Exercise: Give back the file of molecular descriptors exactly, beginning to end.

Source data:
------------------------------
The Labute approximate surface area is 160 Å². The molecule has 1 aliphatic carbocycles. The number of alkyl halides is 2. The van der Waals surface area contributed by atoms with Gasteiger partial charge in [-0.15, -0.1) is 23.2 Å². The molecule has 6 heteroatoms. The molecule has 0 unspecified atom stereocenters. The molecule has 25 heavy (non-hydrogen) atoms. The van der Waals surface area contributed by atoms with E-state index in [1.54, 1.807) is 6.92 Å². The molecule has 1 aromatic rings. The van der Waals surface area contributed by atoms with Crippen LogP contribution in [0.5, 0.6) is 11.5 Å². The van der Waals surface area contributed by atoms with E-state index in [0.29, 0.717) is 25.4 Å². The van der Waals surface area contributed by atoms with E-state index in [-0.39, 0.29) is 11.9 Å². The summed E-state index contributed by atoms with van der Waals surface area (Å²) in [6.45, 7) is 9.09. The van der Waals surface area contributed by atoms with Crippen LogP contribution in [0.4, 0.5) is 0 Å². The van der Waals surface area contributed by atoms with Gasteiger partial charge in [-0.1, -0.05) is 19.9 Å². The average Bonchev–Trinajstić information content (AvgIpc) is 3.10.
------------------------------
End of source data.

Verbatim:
The Labute approximate surface area is 160 Å². The molecule has 1 aliphatic carbocycles. The number of alkyl halides is 2. The van der Waals surface area contributed by atoms with Gasteiger partial charge in [-0.15, -0.1) is 23.2 Å². The molecule has 6 heteroatoms. The molecule has 0 unspecified atom stereocenters. The molecule has 25 heavy (non-hydrogen) atoms. The van der Waals surface area contributed by atoms with E-state index in [1.54, 1.807) is 6.92 Å². The molecule has 1 aromatic rings. The van der Waals surface area contributed by atoms with Crippen LogP contribution in [0.5, 0.6) is 11.5 Å². The van der Waals surface area contributed by atoms with E-state index in [0.29, 0.717) is 25.4 Å². The van der Waals surface area contributed by atoms with E-state index in [-0.39, 0.29) is 11.9 Å². The summed E-state index contributed by atoms with van der Waals surface area (Å²) in [6.45, 7) is 9.09. The van der Waals surface area contributed by atoms with Crippen LogP contribution in [0.4, 0.5) is 0 Å². The van der Waals surface area contributed by atoms with Gasteiger partial charge in [-0.1, -0.05) is 19.9 Å². The average Bonchev–Trinajstić information content (AvgIpc) is 3.10.